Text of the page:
Sofia was the biggest surprise of the trip — I admit I didn’t have high hopes for Bulgaria (in fact, we almost skipped it altogether), but it was really nice and I would have liked to spend more time there. The city is beautiful with lots of green space, and once we got our bearings we enjoyed it very much. We found a bric-a-brac wonderland at a flea market outside of the Alexander Nevsky Cathedral, where KC and I both purchased antique cameras (I bought a Zenit-C for Adam, KC bought a Praktika IV for himself). For lunch we ate water buffalo burgers with “melting cheese” and blackberry jam at an adorable café and generally had a lovely time wandering the city. The all-Cyrillic signage was a bit tough, but we have enough rudimentary knowledge between us to get by. Bulgaria most certainly defied my expectations in the best way (although I still did use a squat-toilet in the train station. Not going into any more detail about that).

We arrived in Istanbul yesterday morning and our first night in the city was also New Year’s Eve. After dinner, we somehow ended up in what I imagine was the busiest part of town by far, Taksim Aquare. Taksim is essentially Istanbul’s New Year’s equivalent to Times Square in NYC — packed with party people, police, and all manner of tomfoolery. It was fun to see, but since KC and I don’t drink we didn’t spend long there. We watched the midnight fireworks from our hotel window.

By the way, the hotel is absolutely wonderful. We are staying at the Berk Guest House, and they are the friendliest people of all time. Before heading out last night KC and I were sitting in the lobby skyping our families, and the owners of the guest house chatted with us and KC’s Grandma, brought us nuts and wine, and really welcomed us into their celebrations.

Today we went to the Aya Sofia and the Blue Mosque, two of Istanbul’s most famous sights. This city is really incredible. I have looked at pictures of these places for such a long time, and to actually be right here is amazing. Istanbul is much more tourist-oriented than the others, which is a tad overwhelming at times, but still wonderful. I learned a few basic phrases in Turkish but have had very few chances to use them – at most places on the main drag you are greeted in English. It’s a bit disappointing, but alright. We still have five days left in the city and a whole list of things to do. Tomorrow we will visit the Topkapi Palace and a few markets.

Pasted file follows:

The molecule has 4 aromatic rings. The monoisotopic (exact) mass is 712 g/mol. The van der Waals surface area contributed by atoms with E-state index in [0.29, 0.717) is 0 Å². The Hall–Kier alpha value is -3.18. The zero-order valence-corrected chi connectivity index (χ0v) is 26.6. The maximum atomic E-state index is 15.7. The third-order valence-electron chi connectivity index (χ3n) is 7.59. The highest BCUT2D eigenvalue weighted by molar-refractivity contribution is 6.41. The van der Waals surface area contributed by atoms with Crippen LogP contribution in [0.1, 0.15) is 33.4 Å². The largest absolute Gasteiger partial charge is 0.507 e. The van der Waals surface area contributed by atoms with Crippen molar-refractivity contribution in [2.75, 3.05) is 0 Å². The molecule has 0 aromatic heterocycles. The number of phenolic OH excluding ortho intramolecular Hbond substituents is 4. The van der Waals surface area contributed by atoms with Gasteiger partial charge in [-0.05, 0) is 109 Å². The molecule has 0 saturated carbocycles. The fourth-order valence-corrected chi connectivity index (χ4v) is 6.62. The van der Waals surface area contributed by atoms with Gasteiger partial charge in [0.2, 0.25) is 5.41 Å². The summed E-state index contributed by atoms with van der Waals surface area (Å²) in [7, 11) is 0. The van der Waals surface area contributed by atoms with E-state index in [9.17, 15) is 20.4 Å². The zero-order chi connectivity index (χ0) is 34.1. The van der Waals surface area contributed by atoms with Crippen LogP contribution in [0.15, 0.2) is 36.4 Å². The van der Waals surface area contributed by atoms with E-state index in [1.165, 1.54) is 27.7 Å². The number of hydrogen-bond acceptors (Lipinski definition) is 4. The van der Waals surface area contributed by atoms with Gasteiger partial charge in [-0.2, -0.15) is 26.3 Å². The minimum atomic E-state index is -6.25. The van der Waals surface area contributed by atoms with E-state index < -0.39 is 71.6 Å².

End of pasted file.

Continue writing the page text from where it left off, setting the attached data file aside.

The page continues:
I’ll try to blog again before the trip is over, but no promises. I’m generally quite tired in the evenings after long days of seeing awesome stuff, but I will do my best. ❤

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3 thoughts on “Bucharest Belgrade Sofia Istanbul

  1. Lauren this is terrific. i think your descriptions give a feel for what you are experiencing. It also sounds like you and KC are really trying to see the culture and the people. that is terrific. we can’t wait to hear more and see pictures.

    1. I’m not sure, actually. I think it’s mostly the neighborhood – there are so many tourists in Sultanahmet that the stores and restaurants just assume that you don’t speak Turkish. Most of the waiters seem really surprised when we say “thank you” in Turkish, so I guess it’s pretty rare.